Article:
Louisville Magazine

JUL 2018

Louisville Magazine is Louisville's city magazine, covering Louisville people, lifestyles, politics, sports, restaurants, entertainment and homes. Includes a monthly calendar of events.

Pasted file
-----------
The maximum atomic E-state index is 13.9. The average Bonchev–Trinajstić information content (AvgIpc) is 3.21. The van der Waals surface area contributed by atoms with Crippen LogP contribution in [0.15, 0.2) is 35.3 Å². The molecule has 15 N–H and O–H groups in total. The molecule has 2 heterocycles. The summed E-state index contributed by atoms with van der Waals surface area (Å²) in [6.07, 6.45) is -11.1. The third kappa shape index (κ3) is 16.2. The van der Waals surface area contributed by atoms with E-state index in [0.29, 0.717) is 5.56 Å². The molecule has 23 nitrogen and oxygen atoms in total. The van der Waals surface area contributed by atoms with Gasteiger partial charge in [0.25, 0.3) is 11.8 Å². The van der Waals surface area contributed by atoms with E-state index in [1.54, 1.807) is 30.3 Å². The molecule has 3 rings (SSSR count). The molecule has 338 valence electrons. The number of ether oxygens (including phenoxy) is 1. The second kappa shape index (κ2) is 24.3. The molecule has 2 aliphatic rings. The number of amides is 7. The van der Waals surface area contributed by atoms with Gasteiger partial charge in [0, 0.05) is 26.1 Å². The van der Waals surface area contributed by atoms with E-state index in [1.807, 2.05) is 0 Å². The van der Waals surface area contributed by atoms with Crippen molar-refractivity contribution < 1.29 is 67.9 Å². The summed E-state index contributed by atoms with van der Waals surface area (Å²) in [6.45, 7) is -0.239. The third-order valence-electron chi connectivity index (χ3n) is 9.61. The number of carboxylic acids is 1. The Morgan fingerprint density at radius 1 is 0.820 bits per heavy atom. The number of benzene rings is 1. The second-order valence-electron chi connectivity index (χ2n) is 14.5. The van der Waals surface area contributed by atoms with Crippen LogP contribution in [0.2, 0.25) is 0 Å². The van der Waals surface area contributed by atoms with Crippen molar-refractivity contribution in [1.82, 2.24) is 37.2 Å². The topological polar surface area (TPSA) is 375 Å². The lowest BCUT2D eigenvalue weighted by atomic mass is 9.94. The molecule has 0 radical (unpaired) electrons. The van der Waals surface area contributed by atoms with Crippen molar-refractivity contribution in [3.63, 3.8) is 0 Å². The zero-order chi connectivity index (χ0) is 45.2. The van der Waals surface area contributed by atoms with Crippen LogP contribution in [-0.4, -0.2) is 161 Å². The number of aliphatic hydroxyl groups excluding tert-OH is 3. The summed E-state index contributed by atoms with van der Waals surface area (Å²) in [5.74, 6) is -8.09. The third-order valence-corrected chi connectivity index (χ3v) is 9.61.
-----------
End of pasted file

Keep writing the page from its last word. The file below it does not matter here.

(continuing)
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bearnos.com LOUISVILLE MAGAZINE 7.18 21 THE PORTRAIT FLASHBACK Braea Tilford Miss Kentucky In January, Braea Tilford stood onstage in a glittering red dress that billowed to the floor. A white sash draped from her right shoulder to left hip. Her final competitor wore what looked like a wedding gown. "If Miss Kentucky cannot complete her duties," a faraway voice said, "the runner-up will take her place." Tilford fidgeted, stretched her neck as the announcer slowly eked out the name of the runner-up. Which was not Tilford's name. Which meant Tilford had won Miss Kentucky. She held in tears as she accepted a bouquet of white flowers, a new sash and a studded crown. "It is a nerve-racking process because you're be- ing judged on who you are," the 25-year- old says. Growing up in the Jeffersontown area, Tilford didn't dream of crowns and sashes. She spent a lot of time on cheer and dance teams. After graduating from Central High School and U of L, she created Grow, Lead, Inspire, a weekend conference in the fall for girls ages 13 to 18. Eventually, she decided the pageant world could help her reach women and spread a message about leadership and self-love. Being Miss Kentucky also means speaking engagements with young wom- en, charitable appearances and com- munity-outreach events. And qualifying for Miss USA. (On Miss America ending its swimsuit competition, Tilford says, "I definitely think there are other ways a woman can display her confidence.") Tilford didn't place in the top 15 at Miss USA in May, but during the competi- tion she did field a question about Mitch McConnell, the U.S. Senate majority leader from her home state. Question: If you had the opportunity to meet Mitch McConnell, what would you say? Answer: "I'd ask how he could assist me in ampli- fying my efforts to assist women in my community." — Jenny Kiefer July 1988 On the cover: Classy and black, with gold lettering for the third annual of Best of Louisville Awards. Inside: When it comes to Best of Louis- ville, some things never change. In 1988, Captain's Quarters won for Best Restau- rant View; this year, readers voted it Best Outdoor Patio. Then again, some things do change. For example, we asked readers which neighborhood was 1988 Louisville's best-kept secret. An- swer: the Highlands. An accompanying story mentioned the neighborhood's "well-kept older homes, most of them with two or more stories, front porches, and built with a free decorative hand that's been paralyzed in our own time; streets lined with mature trees; side- walks on the streets; and a population that has an appreciation for the area's urban tinge as well as its greenery." The charm of the Highlands was "intimately connected to walking," probably to a restaurant: "The Bristol's opening in 1977 started the transformation of Bardstown Road into 'Restaurant Row.'" The story's opening image captured a young skateboarder wearing a pink Got- cha-brand T-shirt with matching flat-bill cap, a red fanny pack and white rolled- down socks. You can see Carmichael's in the background. Outside: July 1988 Courier-Journal headlines: "Five deaths linked to heat and humidity"; "NCAA notifies UK of in- quiry, expects to file 10 more charges"; "Softhearted policeman faked traffic tickets to save face"; "Dukakis asks Ken- tuckians for 'solid victory'"; "Kentucki- ans show new spirit, optimism." — Megan Brewer

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